After participating in the Model Arctic Council in Fairbanks, Alaska, in 2016 and in Hanover, New Hampshire, in 2017, I knew that the best way to teach the Arctic to students would be to conduct a smaller version of the Model Arctic Council in my course, ARCTIC 200. I provided students with some background in Arctic geography, history, peoples, and national policies, and then had them began to examine some of the underlying geopolitical issues that are currently impacting the Arctic, including climate change, resource development, and shipping. With a stronger sense of the geopolitics of the region, the students then received a crash course in the Arctic Council and negotiation before they each embodied one of the Arctic Council member states or Permanent Participants (Indigenous organizations) to discuss the issue of renewable energy and energy efficiency in the Arctic. Each student was required to research and write a position paper from her/his respective position, and then work together through a simulated Sustainable Development Working Group and Senior Arctic Official’s meeting to come up with a ministerial declaration. The students were amazed to learn the role of Gorbachev’s 1987 Murmansk Speech in reshaping the Arctic and how Canada spearheaded the formation of the Arctic Council, which resulted in the Ottawa Declaration (1996), even in opposition to U.S. interest in the organization. Using the Model Arctic Council exercise in Arctic studies courses can tell us much about global relations, particularly Canada–U.S. relations and roles.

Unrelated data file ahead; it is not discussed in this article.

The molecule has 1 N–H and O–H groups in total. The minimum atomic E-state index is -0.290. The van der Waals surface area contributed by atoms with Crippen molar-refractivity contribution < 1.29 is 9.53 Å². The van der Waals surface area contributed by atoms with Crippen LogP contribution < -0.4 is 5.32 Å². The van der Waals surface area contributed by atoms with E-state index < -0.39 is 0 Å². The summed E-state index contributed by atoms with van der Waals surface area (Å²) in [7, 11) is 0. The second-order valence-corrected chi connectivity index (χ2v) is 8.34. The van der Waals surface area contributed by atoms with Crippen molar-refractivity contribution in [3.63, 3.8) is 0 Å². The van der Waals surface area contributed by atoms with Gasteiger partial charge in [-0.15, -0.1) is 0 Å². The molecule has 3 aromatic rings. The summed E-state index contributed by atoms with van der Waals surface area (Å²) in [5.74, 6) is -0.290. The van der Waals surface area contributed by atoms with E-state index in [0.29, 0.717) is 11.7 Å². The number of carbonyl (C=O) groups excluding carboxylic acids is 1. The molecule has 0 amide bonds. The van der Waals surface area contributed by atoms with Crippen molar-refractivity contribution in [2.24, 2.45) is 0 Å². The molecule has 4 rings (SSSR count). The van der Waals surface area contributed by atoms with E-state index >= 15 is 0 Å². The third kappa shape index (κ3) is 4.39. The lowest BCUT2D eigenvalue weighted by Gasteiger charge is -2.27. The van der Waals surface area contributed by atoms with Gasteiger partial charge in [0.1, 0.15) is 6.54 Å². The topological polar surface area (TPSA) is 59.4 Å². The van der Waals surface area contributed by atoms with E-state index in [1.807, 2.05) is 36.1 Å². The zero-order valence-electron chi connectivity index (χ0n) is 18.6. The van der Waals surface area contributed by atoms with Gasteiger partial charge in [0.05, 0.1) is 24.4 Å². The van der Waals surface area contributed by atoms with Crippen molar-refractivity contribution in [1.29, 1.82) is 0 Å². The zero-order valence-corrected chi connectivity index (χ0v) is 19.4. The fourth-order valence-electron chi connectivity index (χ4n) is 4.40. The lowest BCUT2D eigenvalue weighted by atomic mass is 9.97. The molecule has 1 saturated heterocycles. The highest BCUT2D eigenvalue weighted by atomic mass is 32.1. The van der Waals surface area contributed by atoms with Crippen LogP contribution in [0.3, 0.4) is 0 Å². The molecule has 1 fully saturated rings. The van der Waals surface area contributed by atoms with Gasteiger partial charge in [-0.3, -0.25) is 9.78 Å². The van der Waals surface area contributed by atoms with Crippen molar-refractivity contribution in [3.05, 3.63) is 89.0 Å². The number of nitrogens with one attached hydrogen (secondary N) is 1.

ARCTIC 200 – Simulating Canada’s Role in the Arctic Council
December 14, 2017